|Kodak, Brownie Six-20 Camera, Model D. 620 Roll film box camera, c1954|
The Brownie Six-20 series were produced by the English wing of Kodak, Kodak Ltd. London. The first incarnations arrived in 1946 with the Six-20 Brownie Models C, D and E. The updated range had a subtle name change to Brownie Six-20, Models C, D and E in 1953. The style of the front plate changed, plastic wind on knobs introduced and flash contacts added. But much of the original tooling was still used in their manufacture. Given that Kodak's drive had always been to simplify photography and make it accessible to everyone, part of that philosophy meant that the camera had to be cheap. In order to achieve this the construction was well thought out and optimized for the minimum of operations during manufacture. The camera body was formed from a single piece of sheet steel, stamped then folded into a box, and spot welded along its base. Into this was slid a pressed steel tray to form the film chamber and shutter bay, this was held in place with adhesive, both to hold it in place and make a light tight seal. The entre shutter and supplementary lens assembly was of multiple pressed steel components riveted in place then inserted into the front bay. Few fixings requiring threads were used, many of the components were held in place by simple fold over tabs. The back and front were pressed steel components, the back being hinged and the front a press fit onto indentations, allowing removal for cleaning. C models were basic cameras, D models had close up supplementary lenses that could be drawn into use with a tab and E models added similarly deployed yellow filter, shutter lock and cable release for timed exposures. Finish was matt black paint internally, gloss black externally and a faux leather covering to the main shell. The front name plate varied between models and was glued in place. A simple carry handle was fitted between two decorative rivets in the top, the strap is missing on this example. As with most simple cameras the focus was set to be adequate for images from 12ft to infinity, although this D model also had a supplementary "portrait" lens. Shutter speed and aperture were fixed and optimized for bright daylight outside. The variations in exposure would be compensated for during the printing process.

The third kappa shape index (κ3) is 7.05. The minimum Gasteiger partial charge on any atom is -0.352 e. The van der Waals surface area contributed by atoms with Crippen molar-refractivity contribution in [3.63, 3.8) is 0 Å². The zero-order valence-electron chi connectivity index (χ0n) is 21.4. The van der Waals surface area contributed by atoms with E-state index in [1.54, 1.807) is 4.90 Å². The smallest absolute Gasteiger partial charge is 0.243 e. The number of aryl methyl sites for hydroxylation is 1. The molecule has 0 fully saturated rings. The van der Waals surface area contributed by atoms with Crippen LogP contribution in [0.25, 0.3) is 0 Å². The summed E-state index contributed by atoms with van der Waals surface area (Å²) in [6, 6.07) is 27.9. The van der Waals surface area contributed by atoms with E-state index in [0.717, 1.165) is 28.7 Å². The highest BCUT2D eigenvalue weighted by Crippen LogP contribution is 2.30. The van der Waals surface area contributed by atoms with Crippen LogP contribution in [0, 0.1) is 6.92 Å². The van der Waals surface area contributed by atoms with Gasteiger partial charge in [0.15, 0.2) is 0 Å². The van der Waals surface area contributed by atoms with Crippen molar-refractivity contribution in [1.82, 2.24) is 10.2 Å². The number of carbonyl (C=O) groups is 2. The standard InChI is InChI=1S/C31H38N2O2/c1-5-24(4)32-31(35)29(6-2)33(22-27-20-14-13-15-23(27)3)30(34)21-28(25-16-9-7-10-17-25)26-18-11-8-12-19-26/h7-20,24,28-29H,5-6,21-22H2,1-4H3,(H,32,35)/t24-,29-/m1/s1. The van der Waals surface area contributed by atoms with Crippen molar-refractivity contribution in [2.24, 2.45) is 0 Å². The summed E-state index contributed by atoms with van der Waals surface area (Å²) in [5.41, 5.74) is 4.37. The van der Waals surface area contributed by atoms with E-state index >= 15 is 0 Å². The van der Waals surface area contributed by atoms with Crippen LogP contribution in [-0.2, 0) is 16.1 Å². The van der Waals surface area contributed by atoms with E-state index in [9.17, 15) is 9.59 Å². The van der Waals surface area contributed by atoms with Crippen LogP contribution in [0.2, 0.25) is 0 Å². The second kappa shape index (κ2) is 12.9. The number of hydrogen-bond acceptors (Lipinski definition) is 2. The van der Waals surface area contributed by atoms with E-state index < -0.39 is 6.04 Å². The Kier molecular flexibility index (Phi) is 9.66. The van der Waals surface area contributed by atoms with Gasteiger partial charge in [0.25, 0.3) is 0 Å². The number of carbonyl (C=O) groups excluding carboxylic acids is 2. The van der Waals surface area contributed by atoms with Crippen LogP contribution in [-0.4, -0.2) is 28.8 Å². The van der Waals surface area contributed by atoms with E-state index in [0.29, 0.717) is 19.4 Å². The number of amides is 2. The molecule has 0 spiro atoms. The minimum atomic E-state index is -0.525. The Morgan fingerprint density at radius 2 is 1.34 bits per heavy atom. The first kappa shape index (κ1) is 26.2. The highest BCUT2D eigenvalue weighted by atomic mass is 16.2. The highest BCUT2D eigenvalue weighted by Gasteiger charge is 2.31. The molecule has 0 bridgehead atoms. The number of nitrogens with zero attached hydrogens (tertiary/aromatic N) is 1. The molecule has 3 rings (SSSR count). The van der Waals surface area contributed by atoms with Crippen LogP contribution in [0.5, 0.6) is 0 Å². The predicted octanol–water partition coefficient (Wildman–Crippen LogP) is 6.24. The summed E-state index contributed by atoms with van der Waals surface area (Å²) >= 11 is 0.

The rotating view shows the camera partially dismantled.
|Body No. No serial
Shutter, Fixed at "instant"
Lens, 105mm f/11
© Living Image Vintage Cameras 2000-2019